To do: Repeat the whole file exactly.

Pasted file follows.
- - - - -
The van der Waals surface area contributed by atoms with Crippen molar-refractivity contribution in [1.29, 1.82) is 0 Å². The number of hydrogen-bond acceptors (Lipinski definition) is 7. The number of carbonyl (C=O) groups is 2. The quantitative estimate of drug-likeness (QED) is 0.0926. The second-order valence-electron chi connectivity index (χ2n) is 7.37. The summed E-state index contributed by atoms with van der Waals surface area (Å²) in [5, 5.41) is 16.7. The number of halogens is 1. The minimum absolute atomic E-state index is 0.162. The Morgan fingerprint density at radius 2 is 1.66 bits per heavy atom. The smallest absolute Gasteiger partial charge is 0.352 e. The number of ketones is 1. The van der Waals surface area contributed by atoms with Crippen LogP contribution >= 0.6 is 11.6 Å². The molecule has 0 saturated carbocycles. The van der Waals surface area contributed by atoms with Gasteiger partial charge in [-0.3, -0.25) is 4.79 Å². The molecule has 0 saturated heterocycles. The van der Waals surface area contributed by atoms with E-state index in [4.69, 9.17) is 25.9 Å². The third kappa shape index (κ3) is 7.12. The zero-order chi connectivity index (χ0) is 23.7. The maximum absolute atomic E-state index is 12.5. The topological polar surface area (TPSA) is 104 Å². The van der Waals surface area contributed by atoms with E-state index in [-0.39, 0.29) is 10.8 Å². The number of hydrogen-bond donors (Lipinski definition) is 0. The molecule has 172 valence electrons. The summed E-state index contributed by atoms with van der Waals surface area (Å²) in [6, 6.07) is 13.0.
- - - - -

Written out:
The van der Waals surface area contributed by atoms with Crippen molar-refractivity contribution in [1.29, 1.82) is 0 Å². The number of hydrogen-bond acceptors (Lipinski definition) is 7. The number of carbonyl (C=O) groups is 2. The quantitative estimate of drug-likeness (QED) is 0.0926. The second-order valence-electron chi connectivity index (χ2n) is 7.37. The summed E-state index contributed by atoms with van der Waals surface area (Å²) in [5, 5.41) is 16.7. The number of halogens is 1. The minimum absolute atomic E-state index is 0.162. The Morgan fingerprint density at radius 2 is 1.66 bits per heavy atom. The smallest absolute Gasteiger partial charge is 0.352 e. The number of ketones is 1. The van der Waals surface area contributed by atoms with Crippen LogP contribution >= 0.6 is 11.6 Å². The molecule has 0 saturated carbocycles. The van der Waals surface area contributed by atoms with Gasteiger partial charge in [-0.3, -0.25) is 4.79 Å². The molecule has 0 saturated heterocycles. The van der Waals surface area contributed by atoms with E-state index in [4.69, 9.17) is 25.9 Å². The third kappa shape index (κ3) is 7.12. The zero-order chi connectivity index (χ0) is 23.7. The maximum absolute atomic E-state index is 12.5. The topological polar surface area (TPSA) is 104 Å². The van der Waals surface area contributed by atoms with E-state index in [-0.39, 0.29) is 10.8 Å². The number of hydrogen-bond donors (Lipinski definition) is 0. The molecule has 172 valence electrons. The summed E-state index contributed by atoms with van der Waals surface area (Å²) in [6, 6.07) is 13.0.